Ushering the day in without any kind of acknowledgement seemed wrong. So instead of taking smiling photos of my living children and posting them on Facebook, I composed a letter to my friends, the mothers of my children’s friends, the mothers of my stepchildren’s friends, to the principals at my children’s schools. I just needed to be heard. And perhaps understood, if there is such a thing. I got the idea from another grieving mom who sent one less to school this year. It follows:
Flying kites near Riley's memorial before schoolDear Friends,
Every day is hard in its own unique way. Death means that Riley didn’t start 7th Grade today. It means that C, H, and B took their “first day of school” picture without Riley; it means they went to school with a photo of Riley in their backpacks. It means that I said goodbye to C at Brittan Acres and walked up the hill aching to send Riley off with a kiss at the middle school.
Imagine him walking to the new middle school gates with H and B. Imagine him walking the halls of the new school. Imagine him bounding up the stairs to the second floor with energy to spare. Imagine him excited to learn. Imagine him excited to be with the orchestra, ready to learn new songs on his viola--even though "Dragon Hunter" would always be his favorite. Imagine him humming as he does his math homework tonight.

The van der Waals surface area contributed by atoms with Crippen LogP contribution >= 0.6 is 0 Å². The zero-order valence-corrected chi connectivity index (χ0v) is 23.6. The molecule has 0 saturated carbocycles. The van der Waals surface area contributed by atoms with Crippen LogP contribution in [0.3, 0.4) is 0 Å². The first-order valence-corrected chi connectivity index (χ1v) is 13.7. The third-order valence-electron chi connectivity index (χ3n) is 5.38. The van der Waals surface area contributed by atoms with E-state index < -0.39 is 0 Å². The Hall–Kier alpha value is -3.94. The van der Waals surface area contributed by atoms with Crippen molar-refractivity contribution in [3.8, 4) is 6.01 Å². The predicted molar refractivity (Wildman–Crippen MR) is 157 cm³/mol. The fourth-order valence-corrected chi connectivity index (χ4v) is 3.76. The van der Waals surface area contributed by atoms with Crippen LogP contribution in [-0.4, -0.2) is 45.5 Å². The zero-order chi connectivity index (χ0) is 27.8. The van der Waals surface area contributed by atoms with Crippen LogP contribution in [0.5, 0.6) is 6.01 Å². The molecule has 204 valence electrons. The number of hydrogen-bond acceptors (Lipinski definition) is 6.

Would he have been wearing a green shirt or a baseball shirt today? Would he be in class with your child? What teachers would he have? What would be his favorite subject this year? Would he still be writing poetry? Would he still be playing “butts up” at recess?
We flew kites near Riley’s memorial at Pulgas Ridge yesterday. We hung a flag in our garden this morning and all shared one of our favorite Riley memories. Say his name, talk about him with your kids, remember a day when we spent time together. Think of C, H and B, too. They are also navigating this loss; it’s twisting and churning inside of them. We are already trying to imagine how we’ll honor Riley on October 20.
With my hat pulled low and covering my eyes, I left school with tears dripping down my face. I suspect that the other parents who saw me imagined I was a mom who had a hard time saying goodbye to her child, which isn’t entirely untrue.
It feels like part of my job is to continue to help people have compassionate awareness for Riley who is gone from our physical world, and also for his siblings who need to continue navigating the world with a canyon of grief alongside them. Along with that is my need to share this journey with anyone who will listen. It’s almost like being heard is how I’m ensuring that people keep remembering that just because a new year has started, the grief over losing my son, like the universe itself, keeps expanding.